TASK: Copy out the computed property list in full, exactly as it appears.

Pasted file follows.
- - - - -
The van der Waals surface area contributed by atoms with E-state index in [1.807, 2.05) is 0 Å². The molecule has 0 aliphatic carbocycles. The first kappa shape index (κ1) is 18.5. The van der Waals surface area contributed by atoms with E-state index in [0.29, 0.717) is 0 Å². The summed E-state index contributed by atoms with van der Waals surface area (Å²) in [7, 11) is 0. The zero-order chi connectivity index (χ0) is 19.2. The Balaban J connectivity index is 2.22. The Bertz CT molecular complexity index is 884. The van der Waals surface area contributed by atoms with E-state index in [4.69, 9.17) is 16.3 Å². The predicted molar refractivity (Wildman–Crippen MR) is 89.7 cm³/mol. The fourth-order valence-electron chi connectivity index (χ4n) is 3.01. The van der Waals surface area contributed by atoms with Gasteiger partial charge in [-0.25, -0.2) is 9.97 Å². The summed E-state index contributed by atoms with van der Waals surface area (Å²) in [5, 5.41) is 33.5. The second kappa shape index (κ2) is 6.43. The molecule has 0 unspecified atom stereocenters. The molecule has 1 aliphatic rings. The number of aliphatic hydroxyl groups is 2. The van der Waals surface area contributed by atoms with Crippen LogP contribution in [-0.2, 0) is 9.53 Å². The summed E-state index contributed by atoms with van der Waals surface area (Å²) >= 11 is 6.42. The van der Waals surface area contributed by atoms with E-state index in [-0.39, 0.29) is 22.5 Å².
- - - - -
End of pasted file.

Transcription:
The van der Waals surface area contributed by atoms with E-state index in [1.807, 2.05) is 0 Å². The molecule has 0 aliphatic carbocycles. The first kappa shape index (κ1) is 18.5. The van der Waals surface area contributed by atoms with E-state index in [0.29, 0.717) is 0 Å². The summed E-state index contributed by atoms with van der Waals surface area (Å²) in [7, 11) is 0. The zero-order chi connectivity index (χ0) is 19.2. The Balaban J connectivity index is 2.22. The Bertz CT molecular complexity index is 884. The van der Waals surface area contributed by atoms with E-state index in [4.69, 9.17) is 16.3 Å². The predicted molar refractivity (Wildman–Crippen MR) is 89.7 cm³/mol. The fourth-order valence-electron chi connectivity index (χ4n) is 3.01. The van der Waals surface area contributed by atoms with Gasteiger partial charge in [-0.25, -0.2) is 9.97 Å². The summed E-state index contributed by atoms with van der Waals surface area (Å²) in [5, 5.41) is 33.5. The second kappa shape index (κ2) is 6.43. The molecule has 0 unspecified atom stereocenters. The molecule has 1 aliphatic rings. The number of aliphatic hydroxyl groups is 2. The van der Waals surface area contributed by atoms with Crippen LogP contribution in [-0.2, 0) is 9.53 Å². The summed E-state index contributed by atoms with van der Waals surface area (Å²) >= 11 is 6.42. The van der Waals surface area contributed by atoms with E-state index in [-0.39, 0.29) is 22.5 Å².